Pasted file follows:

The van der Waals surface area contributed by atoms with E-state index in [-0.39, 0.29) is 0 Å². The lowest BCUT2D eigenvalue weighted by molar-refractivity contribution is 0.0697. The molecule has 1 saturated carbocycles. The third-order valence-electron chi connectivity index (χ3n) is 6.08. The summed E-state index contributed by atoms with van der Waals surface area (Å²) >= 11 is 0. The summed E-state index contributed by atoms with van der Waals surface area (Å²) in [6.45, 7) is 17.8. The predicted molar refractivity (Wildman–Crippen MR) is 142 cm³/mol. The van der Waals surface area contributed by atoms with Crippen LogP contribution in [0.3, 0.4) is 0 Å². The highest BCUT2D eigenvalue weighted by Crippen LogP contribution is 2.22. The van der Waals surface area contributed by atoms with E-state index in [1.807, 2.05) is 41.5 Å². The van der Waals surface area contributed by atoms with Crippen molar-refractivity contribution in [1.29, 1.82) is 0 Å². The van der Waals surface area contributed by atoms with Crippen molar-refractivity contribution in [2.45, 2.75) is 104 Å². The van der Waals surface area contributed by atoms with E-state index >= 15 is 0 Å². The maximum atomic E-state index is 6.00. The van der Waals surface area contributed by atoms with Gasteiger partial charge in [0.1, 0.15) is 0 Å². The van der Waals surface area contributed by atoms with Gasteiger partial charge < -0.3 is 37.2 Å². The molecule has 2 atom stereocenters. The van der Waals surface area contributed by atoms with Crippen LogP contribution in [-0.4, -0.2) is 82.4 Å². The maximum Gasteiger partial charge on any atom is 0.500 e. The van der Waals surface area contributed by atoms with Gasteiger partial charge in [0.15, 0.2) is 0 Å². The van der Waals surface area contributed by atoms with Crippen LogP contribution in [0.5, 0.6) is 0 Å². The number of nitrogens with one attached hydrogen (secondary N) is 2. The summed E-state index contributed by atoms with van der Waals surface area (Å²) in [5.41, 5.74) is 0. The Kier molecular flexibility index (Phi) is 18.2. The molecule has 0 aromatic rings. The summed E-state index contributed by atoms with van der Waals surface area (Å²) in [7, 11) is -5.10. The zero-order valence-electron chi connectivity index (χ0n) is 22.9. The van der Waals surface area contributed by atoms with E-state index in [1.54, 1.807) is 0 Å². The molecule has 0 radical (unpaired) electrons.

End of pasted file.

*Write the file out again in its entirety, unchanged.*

The van der Waals surface area contributed by atoms with E-state index in [-0.39, 0.29) is 0 Å². The lowest BCUT2D eigenvalue weighted by molar-refractivity contribution is 0.0697. The molecule has 1 saturated carbocycles. The third-order valence-electron chi connectivity index (χ3n) is 6.08. The summed E-state index contributed by atoms with van der Waals surface area (Å²) >= 11 is 0. The summed E-state index contributed by atoms with van der Waals surface area (Å²) in [6.45, 7) is 17.8. The predicted molar refractivity (Wildman–Crippen MR) is 142 cm³/mol. The van der Waals surface area contributed by atoms with Crippen LogP contribution in [0.3, 0.4) is 0 Å². The highest BCUT2D eigenvalue weighted by Crippen LogP contribution is 2.22. The van der Waals surface area contributed by atoms with E-state index in [1.807, 2.05) is 41.5 Å². The van der Waals surface area contributed by atoms with Crippen molar-refractivity contribution in [1.29, 1.82) is 0 Å². The van der Waals surface area contributed by atoms with Crippen molar-refractivity contribution in [2.45, 2.75) is 104 Å². The van der Waals surface area contributed by atoms with E-state index >= 15 is 0 Å². The maximum atomic E-state index is 6.00. The van der Waals surface area contributed by atoms with Gasteiger partial charge in [0.1, 0.15) is 0 Å². The van der Waals surface area contributed by atoms with Gasteiger partial charge < -0.3 is 37.2 Å². The molecule has 2 atom stereocenters. The van der Waals surface area contributed by atoms with Crippen LogP contribution in [-0.4, -0.2) is 82.4 Å². The maximum Gasteiger partial charge on any atom is 0.500 e. The van der Waals surface area contributed by atoms with Gasteiger partial charge in [0.15, 0.2) is 0 Å². The van der Waals surface area contributed by atoms with Crippen LogP contribution in [0.5, 0.6) is 0 Å². The number of nitrogens with one attached hydrogen (secondary N) is 2. The summed E-state index contributed by atoms with van der Waals surface area (Å²) in [5.41, 5.74) is 0. The Kier molecular flexibility index (Phi) is 18.2. The molecule has 0 aromatic rings. The summed E-state index contributed by atoms with van der Waals surface area (Å²) in [7, 11) is -5.10. The zero-order valence-electron chi connectivity index (χ0n) is 22.9. The van der Waals surface area contributed by atoms with E-state index in [1.54, 1.807) is 0 Å². The molecule has 0 radical (unpaired) electrons.